Herbaceous garden plants list

AG gardening editor Kris Collins uses a selection of hardy herbaceous perennials to plant up a sunny border

Autumn is the ideal time to plant a border ready for the following year. Plants establish in the ground quickly, before the cold winter weather sets in and will take off quickly once spring arrives. Perennials can look sparse when first planted. But then, when they are in full, lustrous leaf, they knit together beautifully. Always follow the advice on the plant label as this will give the exact information for your chosen varieties in terms of planting distance and soil requirements.

Whether you’re planning a sunny or shady border, there is a wide list of plants to choose from. Here are my favourites:

Top 5 perennials for sun Top 5 perennials for shade
Delphinium ‘Guardian’ Astilbe ‘Brautschleier’
Gaura ‘Dwarf Pink’ Hosta (various vars)
Geranium ‘Rosanne’ Dicentra spectablis
Schizostyliss ‘Pink Princess’ Aruncus dioicus
Penstemon ‘Amelia Jayne’ Euphorbia characias

Planting out step-by-step

Place out plants A well planted herbaceous border should last for years so before committing to planting it’s worth setting out plants to make sure you’ll be happy with the finished display. In general, place tallest varieties at the back of the display, though the odd taller plant mid- or front can add good effect. Jot down the layout and remove pots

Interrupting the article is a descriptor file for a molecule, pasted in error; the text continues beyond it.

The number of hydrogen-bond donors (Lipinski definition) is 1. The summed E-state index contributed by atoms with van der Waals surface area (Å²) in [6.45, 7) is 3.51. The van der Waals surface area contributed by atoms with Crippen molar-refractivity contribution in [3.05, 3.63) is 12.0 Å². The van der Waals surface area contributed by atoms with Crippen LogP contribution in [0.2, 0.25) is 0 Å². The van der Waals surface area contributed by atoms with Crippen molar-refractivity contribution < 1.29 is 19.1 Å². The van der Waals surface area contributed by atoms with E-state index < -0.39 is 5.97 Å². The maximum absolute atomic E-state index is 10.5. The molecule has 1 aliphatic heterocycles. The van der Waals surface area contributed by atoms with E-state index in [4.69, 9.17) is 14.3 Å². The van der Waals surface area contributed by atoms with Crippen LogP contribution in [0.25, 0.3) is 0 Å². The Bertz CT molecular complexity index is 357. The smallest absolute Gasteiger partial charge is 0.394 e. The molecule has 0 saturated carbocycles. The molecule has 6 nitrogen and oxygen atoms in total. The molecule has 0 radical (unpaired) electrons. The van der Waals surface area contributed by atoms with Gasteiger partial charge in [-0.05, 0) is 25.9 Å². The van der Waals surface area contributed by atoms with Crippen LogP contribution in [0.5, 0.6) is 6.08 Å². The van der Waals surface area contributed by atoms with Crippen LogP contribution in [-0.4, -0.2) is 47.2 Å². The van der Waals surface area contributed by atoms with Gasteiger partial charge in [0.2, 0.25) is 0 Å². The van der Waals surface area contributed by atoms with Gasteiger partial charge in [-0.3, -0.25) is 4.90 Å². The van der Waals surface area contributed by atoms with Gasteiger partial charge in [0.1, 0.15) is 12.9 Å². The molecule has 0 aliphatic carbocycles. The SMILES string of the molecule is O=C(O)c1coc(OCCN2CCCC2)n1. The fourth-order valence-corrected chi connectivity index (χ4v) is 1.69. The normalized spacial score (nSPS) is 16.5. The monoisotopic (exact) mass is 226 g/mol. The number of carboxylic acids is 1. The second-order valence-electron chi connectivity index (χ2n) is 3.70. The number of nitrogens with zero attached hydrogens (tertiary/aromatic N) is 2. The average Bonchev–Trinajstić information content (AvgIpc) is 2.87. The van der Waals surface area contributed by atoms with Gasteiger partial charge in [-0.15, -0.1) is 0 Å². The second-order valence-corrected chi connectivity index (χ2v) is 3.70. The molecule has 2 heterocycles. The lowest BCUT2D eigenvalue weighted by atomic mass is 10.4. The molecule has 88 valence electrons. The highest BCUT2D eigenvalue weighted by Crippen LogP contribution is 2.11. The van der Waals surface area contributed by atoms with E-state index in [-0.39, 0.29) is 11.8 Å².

Prepare soil and planting hole Fork over the site removing weeds. Spread out several bags of compost and mix this into the soil. Then it’s time to plant. Dig a hole twice the size of the rootball and deep enough to add compost and a handful of bonemeal

Tease roots and plant Remove plants from the pots and tease away roots from the rootball, especially if roots have formed a dense mat. Place in the hole, checking the plant is level with the soil and backfill around the rootball. Firm in around the plant

Water Ideally you will have watered the plants in their pots ahead of planting, but they should also be watered once planted. You can either use a watering can after each plant has gone into the ground (pictured) or use a hose on the whole display


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